This volume is something else, also: our last attempt to reach the "Monty Hall" DM's. Perhaps now some of the 'giveaway' campaigns will look as foolish as they truly are. This is our last attempt to delineate the absurdity of 40+ level characters. When Odin, the All-Father has only(?) 300 hit points, who can take a 44th level Lord seriously?It is without a doubt ironic that in the same foreword in which TSR Publications editor Timothy J. Kask extols the virtues of "winging it" and notes that OD&D's rules are "not even true 'rules'," he also expresses the sentiment in text quoted above. I'm no fan of Monty Hall campaigns myself and having once met a guy who boasted of his character being a "42nd-level demigod," I have a longstanding, visceral dislike of that style of play. But, at the end of the day, if OD&D was "meant to be a free-wheeling game, only loosely bound by the parameters of the rules," as Kask states in the foreword to Eldritch Wizardry, why all this fretting about those guys who are playing it wrong?
The same foreword calls Gods, Demigods & Heroes "the last D&D supplement," which is technically true. Unless one counts Chainmail's "grandson," Swords & Spells, there were no other official OD&D supplements after the publication of Supplement IV. Of course, even as this foreword was being written, Gary Gygax was hard at work creating Advanced Dungeons & Dragons, which owes its origin at least in part to the desire to ensure that everyone who played the game did it right. Even though, by today's standards, AD&D remains a free-wheeling game of the sort Kask rightly praises, there's no question that it set a not-entirely positive precedent for the way RPGs should be designed and presented. In hindsight, the lunacy of it all becomes apparent in a way that it probably wasn't in 1976.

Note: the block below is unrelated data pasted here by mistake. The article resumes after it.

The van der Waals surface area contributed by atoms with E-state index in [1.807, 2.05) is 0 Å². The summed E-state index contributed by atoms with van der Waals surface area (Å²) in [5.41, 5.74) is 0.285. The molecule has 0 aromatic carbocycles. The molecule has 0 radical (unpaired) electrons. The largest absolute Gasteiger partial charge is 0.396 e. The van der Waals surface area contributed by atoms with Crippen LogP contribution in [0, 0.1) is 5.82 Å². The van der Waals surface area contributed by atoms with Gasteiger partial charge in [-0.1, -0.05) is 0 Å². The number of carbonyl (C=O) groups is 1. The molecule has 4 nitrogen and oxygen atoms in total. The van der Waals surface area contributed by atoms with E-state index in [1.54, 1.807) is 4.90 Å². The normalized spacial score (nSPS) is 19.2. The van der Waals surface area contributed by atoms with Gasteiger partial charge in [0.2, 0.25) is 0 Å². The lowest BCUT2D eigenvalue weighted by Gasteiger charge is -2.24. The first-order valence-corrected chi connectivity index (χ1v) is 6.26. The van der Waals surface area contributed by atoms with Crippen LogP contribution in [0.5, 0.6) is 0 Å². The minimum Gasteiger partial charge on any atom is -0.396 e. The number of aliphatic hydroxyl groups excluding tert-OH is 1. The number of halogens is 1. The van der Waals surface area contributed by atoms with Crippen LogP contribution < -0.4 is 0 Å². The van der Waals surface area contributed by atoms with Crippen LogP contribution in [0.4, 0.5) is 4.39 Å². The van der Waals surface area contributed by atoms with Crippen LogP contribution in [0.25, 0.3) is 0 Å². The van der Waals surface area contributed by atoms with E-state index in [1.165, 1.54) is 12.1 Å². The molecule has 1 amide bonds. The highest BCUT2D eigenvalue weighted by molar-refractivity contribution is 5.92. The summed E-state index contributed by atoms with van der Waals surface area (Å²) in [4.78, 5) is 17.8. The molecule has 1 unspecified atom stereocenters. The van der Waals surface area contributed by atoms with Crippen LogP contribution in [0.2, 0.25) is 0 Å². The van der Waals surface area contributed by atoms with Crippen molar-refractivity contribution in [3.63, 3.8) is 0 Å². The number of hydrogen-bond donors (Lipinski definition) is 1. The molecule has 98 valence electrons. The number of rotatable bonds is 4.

There's the additional irony that Supplement IV tried to mock Monty Hallism by providing stats for the gods it describes. Speaking from personal experience with its successor volume, Deities & Demigods, providing stats for, say, Zeus is not going to shame power gamers into giving up their munchkiny ways -- quite the opposite. Once gods have hit points and armor classes, they just become big bags of experience points waiting to be looted by those 44th-level fighters Kask lambastes in his foreword. My own feeling is that, if one looks at OD&D as written, the gods are distant and mysterious, with spells like commune and contact other plane being vague and unreliable means to know their minds. This strikes me as being far more consonant with the humanistic thrust of pulp fantasy than giving statistics to Crom or Arioch or Odin. None of this is to say there's anything wrong with slaying gods and taking their stuff, if that's how one enjoys playing D&D (though I don't), but, given what the foreword to Supplement IV says about one of its goals, I can't help but feel it chose the wrong approach to meeting those goals.
In the final analysis, Gods, Demigods & Heroes is the one OD&D supplement I could have lived without. It's far weaker and less useful than the regularly-reviled Blackmoor (which, I agree, is less than it should have been) and, worse than that, it's the only OD&D book that exemplifies an attitude so at odds with the way the game was designed and played. I've stated before that I'm not a huge fan of Arduin, but I am glad Arduin exists. I am glad that referees like Dave Hargrave decided to put their dirty hands all over OD&D and reshape it into something they and their players enjoyed. That's what this hobby is all about.